Kei te ngaro haere ngā tohu taiao o Aotearo o te ao whānui hoki, pēnei i te wai ora. Ko te mate hoki kāre e āro ana te tangata me pēhea e whakatika, mā wai, me pēhea e whakarite, ka patua tonu. I te tau rua mano tekau ma iwa ka whakaetia te Kāwanatanga me tū te awa o Whanganui hei tangata i raro anō i tōna ake mana. Ahakoa he mea rerekē tēnei ki te ao Pākeha, ehara ki tō te tikanga Māori. Ko te kaupapa o tēnei tuhituhi he pātai mena koianei te huarahi, ina ra te whakatangata i ngā tohu taiao kia rite ai ki te ture Pākeha, kia ngāwari ake te whakatikatika haere.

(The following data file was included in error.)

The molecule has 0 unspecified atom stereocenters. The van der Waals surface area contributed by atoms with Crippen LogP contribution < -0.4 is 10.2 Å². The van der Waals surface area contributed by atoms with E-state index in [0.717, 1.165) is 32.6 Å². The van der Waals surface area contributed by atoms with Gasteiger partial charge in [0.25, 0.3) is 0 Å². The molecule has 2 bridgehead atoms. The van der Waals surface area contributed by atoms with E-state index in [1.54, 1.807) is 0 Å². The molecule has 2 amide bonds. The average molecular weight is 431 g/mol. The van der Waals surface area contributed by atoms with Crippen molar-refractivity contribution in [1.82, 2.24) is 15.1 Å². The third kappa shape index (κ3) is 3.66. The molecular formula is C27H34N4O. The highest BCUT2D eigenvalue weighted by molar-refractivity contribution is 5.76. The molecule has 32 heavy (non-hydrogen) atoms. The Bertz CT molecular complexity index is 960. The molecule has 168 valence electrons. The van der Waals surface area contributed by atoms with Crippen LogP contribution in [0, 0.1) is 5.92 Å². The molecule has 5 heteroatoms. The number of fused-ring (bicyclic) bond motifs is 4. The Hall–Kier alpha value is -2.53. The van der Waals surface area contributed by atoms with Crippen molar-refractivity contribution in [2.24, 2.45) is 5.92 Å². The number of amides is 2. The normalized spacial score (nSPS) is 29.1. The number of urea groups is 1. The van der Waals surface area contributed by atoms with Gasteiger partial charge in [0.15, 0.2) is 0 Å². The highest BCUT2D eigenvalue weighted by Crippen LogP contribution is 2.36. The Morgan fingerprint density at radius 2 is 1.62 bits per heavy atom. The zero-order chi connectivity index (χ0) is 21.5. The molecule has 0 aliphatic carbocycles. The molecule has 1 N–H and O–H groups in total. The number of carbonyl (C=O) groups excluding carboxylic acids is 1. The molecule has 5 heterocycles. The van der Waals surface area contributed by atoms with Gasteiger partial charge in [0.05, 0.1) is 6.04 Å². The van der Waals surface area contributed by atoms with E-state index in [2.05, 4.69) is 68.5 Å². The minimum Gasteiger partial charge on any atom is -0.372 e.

Biological and physical disturbance has had a severe impact on New Zealand's endemic flora and fauna. Along with the lessons of the past, predicting the sensitivity of communities to disturbance in the future may help direct more attention to those communities with a greater need for preservation (i.e., a lower ability to recover from any such disturbances). In theory it is possible to measure the resilience (or local stability) of a community by constructing a matrix to describe that community and then examining its eigenvalues.